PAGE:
Leo Tolstoy's novel, Anna Karenina, upon its release received a .
mix critical reception, with Russian critics either condemning.
or applauding the novel primarily on its views of Russian society. .
Thematically, the novel parallels its heroine's, Anna Karenina,.
moral and social conflicts with Constantin Levin's internal struggle .
to find the meaning of life. There are many others underlying themes .
which links the novel as a whole, yet many critics at the time only .
looked upon its critical view of Russian life. Henry James called .
Tolstoy's novels as "loose and baggy monsters' of stylessness, but .
Tolstoy stated of Anna Karenina ".I am very proud of its .
architecture--its vaults are joined so that one cannot even notice .
where the keystone is." That is absolutely correct, because within .
Anna Karenina, there exists many themes that are all linked together .
to create such a wonderful piece of work. Critics tend to miss the .
role that the theme of life and death plays in Tolstoy's Anna .
Karenina. Despite its apparent meanings, these two themes are .
intertwined in the novel and provides a backbone for some of the other .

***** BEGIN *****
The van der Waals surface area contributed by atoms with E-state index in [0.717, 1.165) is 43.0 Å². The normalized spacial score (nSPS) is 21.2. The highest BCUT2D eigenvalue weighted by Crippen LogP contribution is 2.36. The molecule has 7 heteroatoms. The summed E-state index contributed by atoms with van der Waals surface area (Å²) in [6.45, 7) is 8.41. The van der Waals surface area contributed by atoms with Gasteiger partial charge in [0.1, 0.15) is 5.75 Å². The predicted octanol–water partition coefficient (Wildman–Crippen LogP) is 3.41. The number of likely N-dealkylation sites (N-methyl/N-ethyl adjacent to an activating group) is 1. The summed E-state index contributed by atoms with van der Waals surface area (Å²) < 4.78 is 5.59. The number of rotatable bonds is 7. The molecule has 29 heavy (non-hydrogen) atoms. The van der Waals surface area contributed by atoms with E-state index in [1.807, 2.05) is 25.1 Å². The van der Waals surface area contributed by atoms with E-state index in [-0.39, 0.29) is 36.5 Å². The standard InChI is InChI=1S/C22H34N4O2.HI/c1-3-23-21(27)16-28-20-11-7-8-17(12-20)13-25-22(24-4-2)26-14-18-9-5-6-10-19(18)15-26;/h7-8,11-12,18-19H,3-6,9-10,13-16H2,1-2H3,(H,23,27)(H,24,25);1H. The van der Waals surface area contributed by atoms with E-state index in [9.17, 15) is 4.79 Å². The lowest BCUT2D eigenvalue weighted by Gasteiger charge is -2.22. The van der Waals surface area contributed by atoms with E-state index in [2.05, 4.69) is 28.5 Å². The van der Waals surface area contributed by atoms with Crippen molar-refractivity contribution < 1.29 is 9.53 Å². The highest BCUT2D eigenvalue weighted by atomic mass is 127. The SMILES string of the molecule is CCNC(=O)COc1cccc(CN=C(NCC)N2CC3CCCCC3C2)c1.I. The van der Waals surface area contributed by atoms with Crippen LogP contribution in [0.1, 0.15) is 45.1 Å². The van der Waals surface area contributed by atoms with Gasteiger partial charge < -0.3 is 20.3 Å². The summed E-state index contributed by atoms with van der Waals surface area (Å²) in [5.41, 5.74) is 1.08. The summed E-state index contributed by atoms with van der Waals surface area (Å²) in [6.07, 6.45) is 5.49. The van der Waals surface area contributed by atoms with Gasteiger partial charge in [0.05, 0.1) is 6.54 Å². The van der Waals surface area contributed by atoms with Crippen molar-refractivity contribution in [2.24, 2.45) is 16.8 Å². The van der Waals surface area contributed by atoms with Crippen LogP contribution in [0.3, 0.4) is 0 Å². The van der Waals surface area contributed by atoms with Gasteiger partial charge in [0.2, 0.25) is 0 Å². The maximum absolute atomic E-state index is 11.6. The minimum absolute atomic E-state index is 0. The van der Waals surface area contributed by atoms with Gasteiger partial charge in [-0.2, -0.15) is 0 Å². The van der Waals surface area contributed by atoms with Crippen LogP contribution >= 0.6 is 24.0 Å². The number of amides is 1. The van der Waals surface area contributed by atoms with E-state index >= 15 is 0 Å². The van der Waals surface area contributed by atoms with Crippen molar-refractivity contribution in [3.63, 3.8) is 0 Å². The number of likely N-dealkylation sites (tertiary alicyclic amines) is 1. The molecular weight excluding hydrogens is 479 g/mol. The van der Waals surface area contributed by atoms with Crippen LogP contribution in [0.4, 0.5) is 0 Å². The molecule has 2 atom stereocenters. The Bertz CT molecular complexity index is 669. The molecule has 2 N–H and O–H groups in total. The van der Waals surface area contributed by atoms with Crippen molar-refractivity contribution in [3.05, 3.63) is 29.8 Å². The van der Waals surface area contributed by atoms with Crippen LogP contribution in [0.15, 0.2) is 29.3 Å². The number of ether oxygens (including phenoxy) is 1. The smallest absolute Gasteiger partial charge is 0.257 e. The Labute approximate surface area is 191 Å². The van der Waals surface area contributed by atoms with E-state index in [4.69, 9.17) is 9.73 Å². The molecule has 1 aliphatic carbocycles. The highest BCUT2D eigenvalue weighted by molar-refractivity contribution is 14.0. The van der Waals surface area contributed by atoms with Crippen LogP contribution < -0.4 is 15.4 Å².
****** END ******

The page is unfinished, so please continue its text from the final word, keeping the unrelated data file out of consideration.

existing themes. With a masterful touch, Tolstoy is able to use these .
two themes to show the characters in their true forms at both stages. .
The characters are shown to be living in a state of delusion, and as .
the characters find themselves at times of near death situations or on .
their deathbed, they are able to reveal themselves truthfully. .
Many of the characters in the novel are able to show their "real .
self" and at times of death, there is a point of reversal in the.
characters. This is most evident in the scene of Anna's near death .
experience during her illness. This event brings about a change in .
Karenin and even Vronsky as they trade positions. Karenin suddenly .
becomes human and not hidden from life by his administrative .
regulations. His carapace cracks, and he becomes drunk with sympathy, .